GEOFFREY LLOYD PREACHER
"Atlanta's Hotel Architectural & Engineering Firm" of G. Lloyd Preacher provided the design of the Wynne-Claughton Building. G. Lloyd Preacher was born in 1882 at Fairfax, South Carolina and graduated in 1904 with a degree in engineering and architecture from Clemson College. He served as draftsman for the Lombard Iron Works in Augusta, Georgia from June 1904 until 1909. The 1909 Augusta Directory indicates Preacher was in business with Arthur Holman, advertising as civil and mechanical engineers. In 1911 Preacher won the design competition for the Augusta Fire Headquarters building and his architectural career was launched. From 1912, G. Lloyd Preacher dominated the design market in Augusta. Preacher was named secretary of the newly created Georgia Board of Architects (a regulatory body created by the State Legislature) and he most probably came to Atlanta in 1922.
In Atlanta, he designed the Bon Air Apartments located at 908 Juniper Street in 1922. Other commissions include the Standard Building (1923); Henry Grady Hotel (1924) and Theatre (1926); Atlanta City Hall (1927-30); and Bass High School (1928). His list of commissions is voluminous and includes 417 buildings in seven states. Of these, 290 buildings are in Georgia and at least 100 are located in Atlanta. He designed 45 schools in Atlanta and provided designs for a total of 87 schools between the years 1911 and 1930. Among his commissions were 45 hotels and 29 apartment buildings.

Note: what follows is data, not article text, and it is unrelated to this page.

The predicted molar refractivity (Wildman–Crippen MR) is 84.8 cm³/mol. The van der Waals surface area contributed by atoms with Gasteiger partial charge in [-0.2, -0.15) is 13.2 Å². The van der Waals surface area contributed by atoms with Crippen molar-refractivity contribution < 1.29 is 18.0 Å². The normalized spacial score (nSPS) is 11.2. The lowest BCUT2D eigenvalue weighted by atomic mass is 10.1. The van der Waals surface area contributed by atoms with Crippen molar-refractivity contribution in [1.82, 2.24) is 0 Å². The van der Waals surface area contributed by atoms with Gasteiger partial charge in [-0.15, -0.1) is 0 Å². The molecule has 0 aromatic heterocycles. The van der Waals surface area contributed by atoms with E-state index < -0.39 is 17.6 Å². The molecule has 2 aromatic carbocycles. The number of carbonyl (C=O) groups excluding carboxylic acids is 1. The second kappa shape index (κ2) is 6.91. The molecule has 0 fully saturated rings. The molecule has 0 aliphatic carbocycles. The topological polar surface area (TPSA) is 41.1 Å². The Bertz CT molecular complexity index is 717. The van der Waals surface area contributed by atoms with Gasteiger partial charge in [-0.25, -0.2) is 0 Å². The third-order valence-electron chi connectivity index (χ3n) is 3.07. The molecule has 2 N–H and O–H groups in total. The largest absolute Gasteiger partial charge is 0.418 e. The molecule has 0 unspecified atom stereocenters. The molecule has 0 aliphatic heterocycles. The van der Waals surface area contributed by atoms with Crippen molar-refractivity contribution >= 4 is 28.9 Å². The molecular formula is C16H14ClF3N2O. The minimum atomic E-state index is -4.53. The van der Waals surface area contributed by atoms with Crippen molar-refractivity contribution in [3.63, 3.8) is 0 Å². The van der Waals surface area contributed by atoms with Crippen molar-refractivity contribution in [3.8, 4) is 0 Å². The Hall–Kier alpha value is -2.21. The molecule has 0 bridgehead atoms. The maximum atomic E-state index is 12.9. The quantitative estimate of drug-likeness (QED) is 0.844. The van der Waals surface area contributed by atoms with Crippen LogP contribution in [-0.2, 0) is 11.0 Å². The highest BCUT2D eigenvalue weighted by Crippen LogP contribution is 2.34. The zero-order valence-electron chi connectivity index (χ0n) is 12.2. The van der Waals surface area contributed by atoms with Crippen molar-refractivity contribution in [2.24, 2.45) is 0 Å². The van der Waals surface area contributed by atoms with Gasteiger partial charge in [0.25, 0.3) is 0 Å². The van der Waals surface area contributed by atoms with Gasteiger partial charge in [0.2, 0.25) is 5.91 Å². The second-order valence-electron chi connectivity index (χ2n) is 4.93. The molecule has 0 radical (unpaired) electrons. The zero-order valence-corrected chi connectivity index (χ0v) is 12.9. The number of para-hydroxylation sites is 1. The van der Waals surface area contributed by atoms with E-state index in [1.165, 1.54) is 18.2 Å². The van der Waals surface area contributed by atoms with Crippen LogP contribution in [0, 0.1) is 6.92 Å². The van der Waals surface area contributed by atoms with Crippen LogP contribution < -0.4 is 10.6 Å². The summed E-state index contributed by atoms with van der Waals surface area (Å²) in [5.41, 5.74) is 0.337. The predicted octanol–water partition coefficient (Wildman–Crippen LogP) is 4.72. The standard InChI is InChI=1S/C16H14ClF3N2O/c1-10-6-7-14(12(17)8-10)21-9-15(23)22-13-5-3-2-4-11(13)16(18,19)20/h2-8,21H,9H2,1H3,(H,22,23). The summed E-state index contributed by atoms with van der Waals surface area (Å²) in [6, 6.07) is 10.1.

Preacher closed his office in 1934 and entered government work for the Homeowners Loan Corporation. His sons, G. Lloyd, Jr. and Jack, reopened their father's office from 1947 to 1950, when G. Lloyd, Sr. returned to Atlanta to practice until 1954. Preacher died June 17, 1972.
Adams, Julian Wade. "G. Lloyd Preacher, Southern Architect: A Study of His Career," A Thesis submitted to the Graduate faculty of the University of Georgia, 1987.
The Atlanta Constitution. "Opening of the Wynne-Claughton Building Marks Epoch in Construction History of the South," April 12, 1925.
Atlanta's Lasting Landmarks, Atlanta Urban Design Commission, 1987.
Group I (1) (2) (3)
The proposed nomination of the Carnegie Building meets the above-referenced criteria for a Landmark Building or Site as set out in Section 16-20.004 of the Code of Ordinances of the City of Atlanta.